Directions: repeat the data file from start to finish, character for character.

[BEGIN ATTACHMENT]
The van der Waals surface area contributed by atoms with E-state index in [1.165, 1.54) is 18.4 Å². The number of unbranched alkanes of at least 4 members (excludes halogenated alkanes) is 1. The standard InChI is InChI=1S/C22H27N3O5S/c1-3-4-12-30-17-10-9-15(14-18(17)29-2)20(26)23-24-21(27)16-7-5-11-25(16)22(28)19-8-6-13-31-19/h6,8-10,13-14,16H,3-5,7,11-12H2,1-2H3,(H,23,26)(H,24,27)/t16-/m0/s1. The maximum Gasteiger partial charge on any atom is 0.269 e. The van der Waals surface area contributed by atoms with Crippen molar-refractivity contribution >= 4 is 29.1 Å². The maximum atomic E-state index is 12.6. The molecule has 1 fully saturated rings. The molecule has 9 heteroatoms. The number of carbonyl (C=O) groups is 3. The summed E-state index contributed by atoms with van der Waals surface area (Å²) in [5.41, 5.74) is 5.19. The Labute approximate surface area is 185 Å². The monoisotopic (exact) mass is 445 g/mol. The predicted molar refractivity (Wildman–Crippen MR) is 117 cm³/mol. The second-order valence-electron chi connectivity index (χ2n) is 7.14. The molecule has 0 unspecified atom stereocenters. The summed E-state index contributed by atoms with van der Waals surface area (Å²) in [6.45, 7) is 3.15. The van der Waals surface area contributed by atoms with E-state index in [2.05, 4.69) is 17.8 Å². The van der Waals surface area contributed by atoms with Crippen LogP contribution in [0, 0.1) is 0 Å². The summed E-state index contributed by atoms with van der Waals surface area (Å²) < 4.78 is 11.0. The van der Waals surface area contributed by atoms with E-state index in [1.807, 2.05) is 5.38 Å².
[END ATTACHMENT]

The van der Waals surface area contributed by atoms with E-state index in [1.165, 1.54) is 18.4 Å². The number of unbranched alkanes of at least 4 members (excludes halogenated alkanes) is 1. The standard InChI is InChI=1S/C22H27N3O5S/c1-3-4-12-30-17-10-9-15(14-18(17)29-2)20(26)23-24-21(27)16-7-5-11-25(16)22(28)19-8-6-13-31-19/h6,8-10,13-14,16H,3-5,7,11-12H2,1-2H3,(H,23,26)(H,24,27)/t16-/m0/s1. The maximum Gasteiger partial charge on any atom is 0.269 e. The van der Waals surface area contributed by atoms with Crippen molar-refractivity contribution >= 4 is 29.1 Å². The maximum atomic E-state index is 12.6. The molecule has 1 fully saturated rings. The molecule has 9 heteroatoms. The number of carbonyl (C=O) groups is 3. The summed E-state index contributed by atoms with van der Waals surface area (Å²) in [5.41, 5.74) is 5.19. The Labute approximate surface area is 185 Å². The monoisotopic (exact) mass is 445 g/mol. The predicted molar refractivity (Wildman–Crippen MR) is 117 cm³/mol. The second-order valence-electron chi connectivity index (χ2n) is 7.14. The molecule has 0 unspecified atom stereocenters. The summed E-state index contributed by atoms with van der Waals surface area (Å²) in [6.45, 7) is 3.15. The van der Waals surface area contributed by atoms with E-state index in [2.05, 4.69) is 17.8 Å². The van der Waals surface area contributed by atoms with Crippen LogP contribution in [0, 0.1) is 0 Å². The summed E-state index contributed by atoms with van der Waals surface area (Å²) < 4.78 is 11.0. The van der Waals surface area contributed by atoms with E-state index in [1.807, 2.05) is 5.38 Å².